March 5, 2007
By Rowan Scarborough, National Security Correspondent
WASHINGTON - Senior retired Army officers do not want history to repeat itself when it comes to the next Army chief of staff.
Gen. William Westmoreland relinquished command of American forces in Vietnam 40 years ago and became Army chief of staff.
Retired four-star officers recall Westmoreland spent as much time defending past Vietnam policies in Washington as he did defending the Army budget request to Congress in 1968 to 72.
Now, Gen. George Casey, who completed 2.5 years as Iraq commander, will follow in Westmoreland’s footsteps by becoming Army chief of staff on April 10. Both men commanded troops in unpopular wars and returned to Washington amid intense partisan debate.
The fear in the four-star retirement community is that Casey, like Westmoreland, will be forced to talk a lot about Iraq when he needs to testify about the Army’s readiness problems.
Retired Gen. Ronald Griffith, who commanded the 1st Armored Division in Desert Storm and served as Army vice chief of staff, said Casey simply followed civilian policy in Iraq and did the best he could.
“Casey needs to be the representative of the U.S. Army on Capitol Hill and not the guy to defend policies regarding Iraq, because there are urgent needs of the Army after years of combat operations,” Griffith said.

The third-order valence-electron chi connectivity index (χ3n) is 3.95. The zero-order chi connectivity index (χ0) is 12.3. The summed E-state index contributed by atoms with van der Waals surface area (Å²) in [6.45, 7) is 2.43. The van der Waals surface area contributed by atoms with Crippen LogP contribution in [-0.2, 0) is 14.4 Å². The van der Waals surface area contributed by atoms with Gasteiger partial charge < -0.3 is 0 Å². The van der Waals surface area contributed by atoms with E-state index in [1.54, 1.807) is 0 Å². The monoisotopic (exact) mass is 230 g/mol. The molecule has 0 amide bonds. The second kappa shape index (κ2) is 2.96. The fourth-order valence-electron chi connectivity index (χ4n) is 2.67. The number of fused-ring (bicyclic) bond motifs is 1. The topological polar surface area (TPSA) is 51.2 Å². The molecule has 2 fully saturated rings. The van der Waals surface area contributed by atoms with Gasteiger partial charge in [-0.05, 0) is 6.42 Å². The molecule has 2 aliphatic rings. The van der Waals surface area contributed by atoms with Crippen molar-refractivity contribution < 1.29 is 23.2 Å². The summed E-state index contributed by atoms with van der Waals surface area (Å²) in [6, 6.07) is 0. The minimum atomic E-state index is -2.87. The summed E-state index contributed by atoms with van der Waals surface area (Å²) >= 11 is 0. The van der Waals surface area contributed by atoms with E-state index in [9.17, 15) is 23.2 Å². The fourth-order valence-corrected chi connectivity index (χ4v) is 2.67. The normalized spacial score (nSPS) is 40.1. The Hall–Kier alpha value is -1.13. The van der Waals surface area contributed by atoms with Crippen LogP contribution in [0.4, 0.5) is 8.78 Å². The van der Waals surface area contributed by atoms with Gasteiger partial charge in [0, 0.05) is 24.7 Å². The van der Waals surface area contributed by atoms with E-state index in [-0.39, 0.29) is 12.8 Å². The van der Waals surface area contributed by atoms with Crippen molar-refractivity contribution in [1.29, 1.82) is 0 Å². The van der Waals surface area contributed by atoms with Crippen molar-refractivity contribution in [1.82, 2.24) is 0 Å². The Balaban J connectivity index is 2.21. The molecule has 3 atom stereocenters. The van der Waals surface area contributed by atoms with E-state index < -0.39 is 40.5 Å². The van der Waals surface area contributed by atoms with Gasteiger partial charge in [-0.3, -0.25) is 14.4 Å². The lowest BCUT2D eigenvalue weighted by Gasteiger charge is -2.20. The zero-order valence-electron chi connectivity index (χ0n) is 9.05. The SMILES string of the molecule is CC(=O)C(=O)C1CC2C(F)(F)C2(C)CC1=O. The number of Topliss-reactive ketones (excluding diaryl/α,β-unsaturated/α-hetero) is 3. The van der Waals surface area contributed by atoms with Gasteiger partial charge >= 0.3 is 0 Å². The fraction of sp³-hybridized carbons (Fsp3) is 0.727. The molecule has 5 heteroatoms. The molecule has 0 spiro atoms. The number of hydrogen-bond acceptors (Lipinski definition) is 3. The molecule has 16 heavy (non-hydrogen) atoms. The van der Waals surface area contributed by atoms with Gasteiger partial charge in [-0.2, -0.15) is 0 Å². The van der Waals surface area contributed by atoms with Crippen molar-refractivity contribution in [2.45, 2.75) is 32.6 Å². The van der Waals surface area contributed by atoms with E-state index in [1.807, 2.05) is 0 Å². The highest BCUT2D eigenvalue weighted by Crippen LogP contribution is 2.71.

A retired four-star general has broached the topic privately with Sen. John McCain, R-Ariz. McCain roughed up Casey at his Feb. 1 confirmation hearing over what the senator considered the general’s poor leadership as violence in Iraq pushed it toward a civil war.
Other retired generals have advised Casey not to let his bruising confirmation hearing blunt his resolve to make his case to Congress for the Army’s budget share. As Army chief, Casey’s main job is to make sure the Army is properly manned and equipped.
Griffith sees at least two pressing issues for Casey: The Army needs billion of dollars in replacements for equipment worn out or destroyed in Iraq and Afghanistan. The combat readiness rates of nondeployed units has dropped sharply because they lack equipment to train on.
And, secondly, the service needs to fix rotation schedules so soldiers can spend more time back home with their families before going back to war. The Army is supposed to give them at least a year stateside, but some soldiers are returning to Iraq after only a few months.
Gen. Peter Schoomaker, the outgoing chief of staff, said the 512,000-soldier Army started the war on terror in 2001 short $56 billion in equipment. Congress provided $17 billion in this year’s budget to replace war-damaged weapons. The Army wants another $13 billion in 2008.